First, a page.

For those of you that don’t know, the Sustainability Crew here on campus has been steadily advancing in their efforts to construct a community beehive here in Lamoni. Those that are currently taking initiative on the project are Jen Abraham-White (Sustainability Coordinator), Caleb Torres (Student), and Alison Lancelotti (Student). Both of these student initiators have previous experience with beekeeping alongside friends and family which made this project all the more intriguingly possible for the Sustainability crew to take on.
At about the same time that the idea to bring bees to Graceland’s campus surfaced, a new type of beehive called a “flow hive” was developed in Australia. As opposed to the typical “box-and-frame” hive design and its very expensive, invasive process to extract honey, the “flow hive” is made out of a particularly exceptional type of plastic. This plastic is specially designed so that the hive is able to accordingly operate with its keyway, in which a large metal key is placed and turned. The turning of this key effectually separates the sides of the hive’s entryway, allowing the flow of the hive’s honey to drain.
Once the Sustainability Crew officially decided on pursuing their idea of community beekeeping, they began to draft letters to the Executive Council, as well as getting Enactus involved, so that they could secure a grant for the “flow hive” that they desired to work with. Approval for the project came at the end of the 2016-2017 academic year.
At the beginning of the current semester, the crew really set their plans into high gear, as their plans now are to have the placement of the bees and their hive completed here in Lamoni sometime on the earlier side of the Spring semester, once it warms up enough for the bees to safely inhabit their new home.
As far as exact placement goes, the plan is to keep the bees off-campus but still very much in the area – specifically, they will likely be kept in a clearing located somewhat across from the President’s house that will be able to supply adequate exposure to both sun and shade to accommodate for the needs of the bees’ cold-blooded nature.
While the crew has one hive ready to assemble as of right now, they hope to assemble another one once they are able to surpass current budget constraints. The crew is well-equipped with beekeeping suits as well as other necessary preventative materials so that they can jump right in and become active with the project as soon as it is made possible and once the weather is in line with the needs of the hives.
As of right now, the crew intends to harvest honey from the hives and share it with the community. They are looking into possibly making it available in The Swarm or Commons.
On the other hand, safety is surely a huge concern regarding this project, and those involved have taken this into serious consideration. This is why they decided it would be best to not place the bees directly on campus, as well as why they’ve decided to sort of tape off the area in which the bees do end up being placed. The crew also plans on posting adequate signage so that there is no confusion or misinformation, especially in cases of bee allergies. They would also like to point out that bees will not sting unless threatened and/or provoked, despite what many might believe about them, and they are not to be confused with the more ill-tempered, aggressive species of wasps. Of course, when actually working with the bees, it is to be expected that a sting may occur, as that is simply in their nature and can only be cautioned against, not fully prevented.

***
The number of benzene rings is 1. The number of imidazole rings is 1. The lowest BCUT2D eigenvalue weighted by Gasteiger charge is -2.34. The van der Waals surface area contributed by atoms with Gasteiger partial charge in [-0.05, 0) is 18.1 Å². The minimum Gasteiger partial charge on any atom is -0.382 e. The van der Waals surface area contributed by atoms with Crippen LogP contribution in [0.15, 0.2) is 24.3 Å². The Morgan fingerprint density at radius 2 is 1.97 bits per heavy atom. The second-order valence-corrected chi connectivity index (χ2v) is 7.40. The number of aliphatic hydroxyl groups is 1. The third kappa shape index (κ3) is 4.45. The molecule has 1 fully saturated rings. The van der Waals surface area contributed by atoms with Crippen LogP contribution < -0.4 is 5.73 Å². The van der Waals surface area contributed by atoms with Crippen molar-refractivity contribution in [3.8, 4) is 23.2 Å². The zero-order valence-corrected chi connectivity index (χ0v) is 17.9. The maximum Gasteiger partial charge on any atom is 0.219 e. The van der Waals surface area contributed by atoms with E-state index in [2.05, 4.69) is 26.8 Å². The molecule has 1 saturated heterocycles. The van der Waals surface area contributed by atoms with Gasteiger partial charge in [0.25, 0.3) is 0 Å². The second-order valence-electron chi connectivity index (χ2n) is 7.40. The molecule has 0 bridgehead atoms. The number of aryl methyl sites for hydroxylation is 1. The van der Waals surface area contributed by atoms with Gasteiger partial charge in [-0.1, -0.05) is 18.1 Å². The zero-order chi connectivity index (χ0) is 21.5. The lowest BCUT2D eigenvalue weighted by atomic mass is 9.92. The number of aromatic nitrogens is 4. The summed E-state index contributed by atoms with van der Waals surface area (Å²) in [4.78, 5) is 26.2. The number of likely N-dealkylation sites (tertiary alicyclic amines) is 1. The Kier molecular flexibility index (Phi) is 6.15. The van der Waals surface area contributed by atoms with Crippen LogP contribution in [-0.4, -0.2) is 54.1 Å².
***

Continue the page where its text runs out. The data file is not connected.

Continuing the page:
The beekeeping efforts of the Sustainability Crew have drawn a lot of attention and interest from the surrounding community already, and there are a fair number of locals who have expressed interest in volunteering and care-taking for the hives as needed.
If you are specifically interested in working on the bee project, whether you have experience working with bees or not, reach out! Contributing to the hives does not necessarily entail being up close and personal with the bees if that isn’t something that you would be comfortable with, there are many other ways to help out aside from that. Additionally, anyone looking for something to do over the Summer with an interest in bees is very welcome and encouraged to take on Summer positions for beekeeping.
The crew also accepts and greatly appreciates any other outside help that they can get, including donations (such as spare bee boxes/materials, monetary donations for such materials, etc… it all helps!). All costs for the project are directed straight to the Sustainability department and in no way affect the costs of students here at Graceland.
Furthermore, students Caleb Torres and Alison Lancelotti are working on a separate project; constructing a rain garden to be placed near the campus library as a shelter, similar to the idea and purpose of a birdhouse, but for insects instead.
As for anyone with an interest in getting involved and/or joining the crew, your best bet is to get in contact* with the Sustainability Coordinator on campus, Jen Abraham-White, as she is overseeing the projects. The sustainability program is always looking to bring in new members and volunteers, even for projects aside from the hives and the rain garden.
Also for anyone interested, the crew would like it to be mentioned that there are Sustainability courses available on campus such as Intro. to Sustainability, in which the bees will likely be used as a sort of learning tool for certain class concepts.
Special thanks to Jen Abraham-White, Caleb Torres, and Alison Lancelotti for contributing their time and information to make this article possible.
* Jen Abraham-White: firstname.lastname@example.org